Let’s now look to the future. This is a quite exciting time in the field of HER2 [human epidermal growth factor receptor 2]-positive breast cancer treatment. There are a number of new agents, in addition to the ones that have all been approved very recently. We have a number of new targeted therapies and lots of clinical trials. At UCLA [University of California, Los Angeles Health], we have five or six clinical trials that are looking at new drugs that target HER2. It’s a very exciting time. Moreover, a lot of these therapies, like tucatinib and TDXd [trastuzumab deruxtecan], are being looked at in early stage disease, so the curative setting; stage 1, 2 and 3. We may be seeing these drugs move up into earlier-line settings, our goal being to prevent metastatic occurrences from even happening. I think that in the next five years we’re going to even see bigger changes occur.
There are also a number of drugs that are looking at how to best treat patients who have brain metastases. Fortunately, you do not. The hope is that the tucatinib is providing you a layer of protection, so that you avoid that from happening. But we do have a number of agents being looked at in clinical trials to deal with that when that happens as well.
In my own practice, I’m using tucatinib in patients who have had at least two prior lines of therapy in the metastatic setting. I’m using it just like I’m using it in Caitlin, but we also have a clinical trial where tucatinib is being combined with TDM1 [trastuzumab emtansine] in patients in the first- or second-line setting to see if that’s a safe and active combination.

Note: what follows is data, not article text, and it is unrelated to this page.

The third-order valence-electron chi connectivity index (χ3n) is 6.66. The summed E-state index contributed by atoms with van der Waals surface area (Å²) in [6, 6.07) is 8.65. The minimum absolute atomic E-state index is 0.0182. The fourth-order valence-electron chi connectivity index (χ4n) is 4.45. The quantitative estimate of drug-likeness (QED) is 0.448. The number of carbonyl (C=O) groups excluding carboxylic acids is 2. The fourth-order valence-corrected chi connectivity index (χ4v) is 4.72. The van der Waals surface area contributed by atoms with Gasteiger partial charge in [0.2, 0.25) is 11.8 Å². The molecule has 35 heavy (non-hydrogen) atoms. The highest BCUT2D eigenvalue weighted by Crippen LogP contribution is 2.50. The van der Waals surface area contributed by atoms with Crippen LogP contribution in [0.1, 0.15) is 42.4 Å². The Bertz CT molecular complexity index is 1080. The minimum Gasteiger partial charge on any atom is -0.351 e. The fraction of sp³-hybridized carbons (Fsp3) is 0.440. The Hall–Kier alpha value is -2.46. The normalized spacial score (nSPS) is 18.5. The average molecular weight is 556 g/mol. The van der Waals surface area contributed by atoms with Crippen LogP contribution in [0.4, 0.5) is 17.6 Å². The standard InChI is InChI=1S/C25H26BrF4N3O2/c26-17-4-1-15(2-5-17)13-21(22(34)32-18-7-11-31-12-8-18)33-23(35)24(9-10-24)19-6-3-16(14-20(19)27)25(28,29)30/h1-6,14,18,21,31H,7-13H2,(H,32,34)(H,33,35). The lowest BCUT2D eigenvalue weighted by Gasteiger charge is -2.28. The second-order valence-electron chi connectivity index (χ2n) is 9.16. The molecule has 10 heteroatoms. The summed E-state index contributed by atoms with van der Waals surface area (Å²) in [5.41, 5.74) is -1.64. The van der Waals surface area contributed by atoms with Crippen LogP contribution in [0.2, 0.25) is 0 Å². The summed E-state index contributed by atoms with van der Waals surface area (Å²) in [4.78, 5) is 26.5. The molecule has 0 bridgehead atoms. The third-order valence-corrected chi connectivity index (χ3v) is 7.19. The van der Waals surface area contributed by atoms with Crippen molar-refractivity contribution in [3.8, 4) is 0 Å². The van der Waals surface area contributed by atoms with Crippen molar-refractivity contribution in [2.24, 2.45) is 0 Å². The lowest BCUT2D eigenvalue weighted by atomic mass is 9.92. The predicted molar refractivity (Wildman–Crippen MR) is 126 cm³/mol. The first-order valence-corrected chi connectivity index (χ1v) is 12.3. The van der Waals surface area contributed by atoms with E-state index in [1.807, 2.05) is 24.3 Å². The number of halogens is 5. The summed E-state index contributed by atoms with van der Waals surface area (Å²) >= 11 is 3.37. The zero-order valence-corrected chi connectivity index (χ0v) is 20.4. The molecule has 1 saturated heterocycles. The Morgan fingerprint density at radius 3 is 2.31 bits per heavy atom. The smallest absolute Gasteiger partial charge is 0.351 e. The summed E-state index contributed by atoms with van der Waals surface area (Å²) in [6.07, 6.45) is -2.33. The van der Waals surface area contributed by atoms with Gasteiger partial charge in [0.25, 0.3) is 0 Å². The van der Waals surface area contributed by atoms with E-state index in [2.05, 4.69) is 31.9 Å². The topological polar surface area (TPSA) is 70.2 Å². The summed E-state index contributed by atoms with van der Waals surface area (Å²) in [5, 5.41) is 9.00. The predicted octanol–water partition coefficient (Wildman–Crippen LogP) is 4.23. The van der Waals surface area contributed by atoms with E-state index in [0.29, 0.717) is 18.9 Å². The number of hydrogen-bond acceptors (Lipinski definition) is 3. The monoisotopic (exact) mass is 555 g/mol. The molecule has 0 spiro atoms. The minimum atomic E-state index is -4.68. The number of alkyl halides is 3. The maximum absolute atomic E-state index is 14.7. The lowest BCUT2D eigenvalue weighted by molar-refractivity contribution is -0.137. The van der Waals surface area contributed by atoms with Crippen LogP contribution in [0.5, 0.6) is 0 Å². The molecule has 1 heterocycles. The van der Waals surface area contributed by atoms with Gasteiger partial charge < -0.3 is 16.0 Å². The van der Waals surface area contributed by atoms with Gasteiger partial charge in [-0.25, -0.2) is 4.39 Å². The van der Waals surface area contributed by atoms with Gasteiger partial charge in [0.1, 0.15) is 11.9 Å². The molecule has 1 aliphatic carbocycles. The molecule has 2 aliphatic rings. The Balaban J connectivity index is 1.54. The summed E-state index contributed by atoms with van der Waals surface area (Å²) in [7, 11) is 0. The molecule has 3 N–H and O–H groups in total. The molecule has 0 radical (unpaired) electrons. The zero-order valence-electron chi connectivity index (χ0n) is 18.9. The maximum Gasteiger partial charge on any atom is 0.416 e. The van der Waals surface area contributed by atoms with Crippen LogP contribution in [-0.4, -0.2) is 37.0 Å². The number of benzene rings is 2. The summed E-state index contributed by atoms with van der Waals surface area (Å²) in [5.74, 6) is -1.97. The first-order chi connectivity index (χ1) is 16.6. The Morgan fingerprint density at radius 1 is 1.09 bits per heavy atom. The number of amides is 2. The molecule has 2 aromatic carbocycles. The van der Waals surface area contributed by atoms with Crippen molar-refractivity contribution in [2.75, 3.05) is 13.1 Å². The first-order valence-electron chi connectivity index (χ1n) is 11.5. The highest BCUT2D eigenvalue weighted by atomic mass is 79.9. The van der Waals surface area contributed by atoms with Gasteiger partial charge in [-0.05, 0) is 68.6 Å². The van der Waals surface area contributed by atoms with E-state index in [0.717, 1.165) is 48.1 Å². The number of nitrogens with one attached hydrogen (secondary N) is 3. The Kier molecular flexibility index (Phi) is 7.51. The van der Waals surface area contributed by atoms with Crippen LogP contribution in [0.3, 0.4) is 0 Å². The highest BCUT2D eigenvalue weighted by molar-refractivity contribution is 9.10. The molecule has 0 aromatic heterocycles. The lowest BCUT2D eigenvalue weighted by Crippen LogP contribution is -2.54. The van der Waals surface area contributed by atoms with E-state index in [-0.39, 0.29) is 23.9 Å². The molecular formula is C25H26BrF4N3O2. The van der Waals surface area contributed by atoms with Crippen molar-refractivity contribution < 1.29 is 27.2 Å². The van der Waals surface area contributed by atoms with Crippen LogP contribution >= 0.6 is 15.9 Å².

It’s a really exciting time. I see nothing but hope ahead of us. I know Caitlin has her goals of good quality of life and keeping the disease at bay, but my goal would be that she live out a long life and die of something totally different at the age of 95.
Caitlin Flanagan: I like that. By then, you will have found a cure to that problem, too. I might never get out of here.
Sara A. Hurvitz, M.D.: How do these advances make you feel? Have you been keeping track of all the changes in this field?
Caitlin Flanagan: You always tell me there are so many more things. I had never heard the word armamentarium, and I love that word. It’s a great word. You would always say there’s more and more, and more things are being approved, so I’ve always had a upbeat feeing that it won’t be like, “Well, we only have one thing to try, and then you’re going to be in bad shape.” I feel like, “OK, there’s a fight to be fought. There are things out there.”
Sara A. Hurvitz, M.D.: That’s great. In closing, can you give some sage advice to patients who may find themselves in your shoes at this point? What would you say to them?
Caitlin Flanagan: As having metastatic recurrence? I would just say that in our minds, and with most other cancers, with stage 4, there’s no stage 5. That’s the end. That’s the scary one. That’s the metastatic disease. But it’s not that way for us. We can treat it for a long time as a chronic disease, and we all know people with chronic diseases. Their lives are more challenging, whether it’s diabetes, fibromyalgia, or one of those things. But it’s not unusual for someone to have a chronic illness that they’re managing all the time. When I think of it that way, then my terror goes away altogether. And, until I hear otherwise, I am going to think of it that way.
Sara A. Hurvitz, M.D.: That’s an amazing way to end. Very hopeful.
Transcript edited for clarity.